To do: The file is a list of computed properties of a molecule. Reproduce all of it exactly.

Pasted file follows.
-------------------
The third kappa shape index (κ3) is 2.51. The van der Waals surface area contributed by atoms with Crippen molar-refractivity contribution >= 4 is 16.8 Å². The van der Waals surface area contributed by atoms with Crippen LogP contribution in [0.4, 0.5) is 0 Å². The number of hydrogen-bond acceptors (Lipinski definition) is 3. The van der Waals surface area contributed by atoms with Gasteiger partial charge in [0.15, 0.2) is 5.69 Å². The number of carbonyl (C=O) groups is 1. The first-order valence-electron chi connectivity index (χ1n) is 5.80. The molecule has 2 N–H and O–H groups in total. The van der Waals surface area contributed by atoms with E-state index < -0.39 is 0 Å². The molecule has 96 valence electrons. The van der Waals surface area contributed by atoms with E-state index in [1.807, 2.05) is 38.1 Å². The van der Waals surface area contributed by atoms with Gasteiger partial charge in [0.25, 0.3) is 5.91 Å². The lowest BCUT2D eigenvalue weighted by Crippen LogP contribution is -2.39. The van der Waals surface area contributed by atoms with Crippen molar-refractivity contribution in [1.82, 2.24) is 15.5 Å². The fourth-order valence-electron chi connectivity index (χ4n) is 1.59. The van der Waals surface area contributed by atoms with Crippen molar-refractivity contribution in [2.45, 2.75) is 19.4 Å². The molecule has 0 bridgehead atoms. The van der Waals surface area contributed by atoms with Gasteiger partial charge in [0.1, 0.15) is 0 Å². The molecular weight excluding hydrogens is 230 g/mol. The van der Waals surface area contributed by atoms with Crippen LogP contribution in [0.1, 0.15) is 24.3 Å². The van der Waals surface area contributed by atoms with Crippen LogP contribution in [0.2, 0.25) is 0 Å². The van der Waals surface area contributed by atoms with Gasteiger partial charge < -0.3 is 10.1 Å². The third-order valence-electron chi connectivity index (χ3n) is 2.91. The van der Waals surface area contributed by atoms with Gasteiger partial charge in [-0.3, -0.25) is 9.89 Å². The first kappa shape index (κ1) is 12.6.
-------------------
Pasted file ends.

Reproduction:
The third kappa shape index (κ3) is 2.51. The van der Waals surface area contributed by atoms with Crippen molar-refractivity contribution >= 4 is 16.8 Å². The van der Waals surface area contributed by atoms with Crippen LogP contribution in [0.4, 0.5) is 0 Å². The number of hydrogen-bond acceptors (Lipinski definition) is 3. The van der Waals surface area contributed by atoms with Gasteiger partial charge in [0.15, 0.2) is 5.69 Å². The number of carbonyl (C=O) groups is 1. The first-order valence-electron chi connectivity index (χ1n) is 5.80. The molecule has 2 N–H and O–H groups in total. The van der Waals surface area contributed by atoms with E-state index < -0.39 is 0 Å². The molecule has 96 valence electrons. The van der Waals surface area contributed by atoms with E-state index in [1.807, 2.05) is 38.1 Å². The van der Waals surface area contributed by atoms with Gasteiger partial charge in [0.25, 0.3) is 5.91 Å². The lowest BCUT2D eigenvalue weighted by Crippen LogP contribution is -2.39. The van der Waals surface area contributed by atoms with Crippen molar-refractivity contribution in [1.82, 2.24) is 15.5 Å². The fourth-order valence-electron chi connectivity index (χ4n) is 1.59. The van der Waals surface area contributed by atoms with Crippen molar-refractivity contribution in [2.45, 2.75) is 19.4 Å². The molecule has 0 bridgehead atoms. The van der Waals surface area contributed by atoms with Gasteiger partial charge in [0.1, 0.15) is 0 Å². The molecular weight excluding hydrogens is 230 g/mol. The van der Waals surface area contributed by atoms with Crippen LogP contribution in [0.1, 0.15) is 24.3 Å². The van der Waals surface area contributed by atoms with Crippen LogP contribution in [0.2, 0.25) is 0 Å². The van der Waals surface area contributed by atoms with Gasteiger partial charge < -0.3 is 10.1 Å². The third-order valence-electron chi connectivity index (χ3n) is 2.91. The van der Waals surface area contributed by atoms with Gasteiger partial charge in [-0.3, -0.25) is 9.89 Å². The first kappa shape index (κ1) is 12.6.